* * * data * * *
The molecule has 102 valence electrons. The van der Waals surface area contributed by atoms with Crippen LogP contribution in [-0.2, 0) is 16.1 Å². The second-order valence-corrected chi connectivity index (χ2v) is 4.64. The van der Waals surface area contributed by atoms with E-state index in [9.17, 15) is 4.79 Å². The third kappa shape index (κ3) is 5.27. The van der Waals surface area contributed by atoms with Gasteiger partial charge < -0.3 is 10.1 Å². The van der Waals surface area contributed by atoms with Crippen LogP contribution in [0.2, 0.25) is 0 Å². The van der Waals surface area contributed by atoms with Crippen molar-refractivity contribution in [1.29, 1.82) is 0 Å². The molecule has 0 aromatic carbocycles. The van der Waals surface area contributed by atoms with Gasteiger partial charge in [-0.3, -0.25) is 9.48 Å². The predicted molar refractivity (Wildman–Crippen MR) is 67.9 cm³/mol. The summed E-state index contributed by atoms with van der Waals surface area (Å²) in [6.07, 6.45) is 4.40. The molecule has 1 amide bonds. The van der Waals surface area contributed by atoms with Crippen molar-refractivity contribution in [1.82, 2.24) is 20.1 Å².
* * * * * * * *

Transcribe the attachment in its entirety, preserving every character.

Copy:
The molecule has 102 valence electrons. The van der Waals surface area contributed by atoms with Crippen LogP contribution in [-0.2, 0) is 16.1 Å². The second-order valence-corrected chi connectivity index (χ2v) is 4.64. The van der Waals surface area contributed by atoms with E-state index in [9.17, 15) is 4.79 Å². The third kappa shape index (κ3) is 5.27. The van der Waals surface area contributed by atoms with Gasteiger partial charge < -0.3 is 10.1 Å². The van der Waals surface area contributed by atoms with Crippen LogP contribution in [0.2, 0.25) is 0 Å². The van der Waals surface area contributed by atoms with Crippen molar-refractivity contribution in [1.29, 1.82) is 0 Å². The molecule has 0 aromatic carbocycles. The van der Waals surface area contributed by atoms with Gasteiger partial charge in [-0.3, -0.25) is 9.48 Å². The predicted molar refractivity (Wildman–Crippen MR) is 67.9 cm³/mol. The summed E-state index contributed by atoms with van der Waals surface area (Å²) in [6.07, 6.45) is 4.40. The molecule has 1 amide bonds. The van der Waals surface area contributed by atoms with Crippen molar-refractivity contribution in [1.82, 2.24) is 20.1 Å².